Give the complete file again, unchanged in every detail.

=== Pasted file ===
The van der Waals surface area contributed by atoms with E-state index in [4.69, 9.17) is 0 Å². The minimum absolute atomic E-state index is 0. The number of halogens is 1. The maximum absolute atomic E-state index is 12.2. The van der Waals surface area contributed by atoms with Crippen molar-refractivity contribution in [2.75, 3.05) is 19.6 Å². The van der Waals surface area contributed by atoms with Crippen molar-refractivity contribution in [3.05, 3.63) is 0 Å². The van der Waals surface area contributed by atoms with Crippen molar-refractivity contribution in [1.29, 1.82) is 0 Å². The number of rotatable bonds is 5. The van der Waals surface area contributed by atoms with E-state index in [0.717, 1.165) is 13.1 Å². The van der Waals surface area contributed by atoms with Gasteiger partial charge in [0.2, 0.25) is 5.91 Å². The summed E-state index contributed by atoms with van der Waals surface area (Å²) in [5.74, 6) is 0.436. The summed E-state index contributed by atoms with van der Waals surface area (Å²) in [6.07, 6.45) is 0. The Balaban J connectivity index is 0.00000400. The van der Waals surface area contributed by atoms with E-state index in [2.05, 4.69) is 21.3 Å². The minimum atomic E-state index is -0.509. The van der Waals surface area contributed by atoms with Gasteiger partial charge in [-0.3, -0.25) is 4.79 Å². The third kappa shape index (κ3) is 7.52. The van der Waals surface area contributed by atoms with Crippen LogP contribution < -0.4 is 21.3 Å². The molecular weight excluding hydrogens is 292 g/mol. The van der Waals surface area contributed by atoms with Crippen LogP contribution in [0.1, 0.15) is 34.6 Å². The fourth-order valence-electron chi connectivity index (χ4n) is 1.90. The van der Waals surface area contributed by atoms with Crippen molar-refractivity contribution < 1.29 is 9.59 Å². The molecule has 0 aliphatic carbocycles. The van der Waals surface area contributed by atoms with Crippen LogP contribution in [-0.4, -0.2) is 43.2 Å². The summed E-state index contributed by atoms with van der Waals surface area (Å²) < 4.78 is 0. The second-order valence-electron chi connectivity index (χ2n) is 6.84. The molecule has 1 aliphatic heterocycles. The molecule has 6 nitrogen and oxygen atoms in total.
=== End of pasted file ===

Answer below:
The van der Waals surface area contributed by atoms with E-state index in [4.69, 9.17) is 0 Å². The minimum absolute atomic E-state index is 0. The number of halogens is 1. The maximum absolute atomic E-state index is 12.2. The van der Waals surface area contributed by atoms with Crippen molar-refractivity contribution in [2.75, 3.05) is 19.6 Å². The van der Waals surface area contributed by atoms with Crippen molar-refractivity contribution in [3.05, 3.63) is 0 Å². The van der Waals surface area contributed by atoms with Crippen molar-refractivity contribution in [1.29, 1.82) is 0 Å². The number of rotatable bonds is 5. The van der Waals surface area contributed by atoms with E-state index in [0.717, 1.165) is 13.1 Å². The van der Waals surface area contributed by atoms with Gasteiger partial charge in [0.2, 0.25) is 5.91 Å². The summed E-state index contributed by atoms with van der Waals surface area (Å²) in [5.74, 6) is 0.436. The summed E-state index contributed by atoms with van der Waals surface area (Å²) in [6.07, 6.45) is 0. The Balaban J connectivity index is 0.00000400. The van der Waals surface area contributed by atoms with E-state index in [2.05, 4.69) is 21.3 Å². The minimum atomic E-state index is -0.509. The van der Waals surface area contributed by atoms with Gasteiger partial charge in [-0.3, -0.25) is 4.79 Å². The third kappa shape index (κ3) is 7.52. The van der Waals surface area contributed by atoms with Crippen LogP contribution < -0.4 is 21.3 Å². The molecular weight excluding hydrogens is 292 g/mol. The van der Waals surface area contributed by atoms with Crippen LogP contribution in [0.1, 0.15) is 34.6 Å². The fourth-order valence-electron chi connectivity index (χ4n) is 1.90. The van der Waals surface area contributed by atoms with Crippen molar-refractivity contribution < 1.29 is 9.59 Å². The molecule has 0 aliphatic carbocycles. The van der Waals surface area contributed by atoms with Crippen LogP contribution in [-0.4, -0.2) is 43.2 Å². The summed E-state index contributed by atoms with van der Waals surface area (Å²) < 4.78 is 0. The second-order valence-electron chi connectivity index (χ2n) is 6.84. The molecule has 1 aliphatic heterocycles. The molecule has 6 nitrogen and oxygen atoms in total.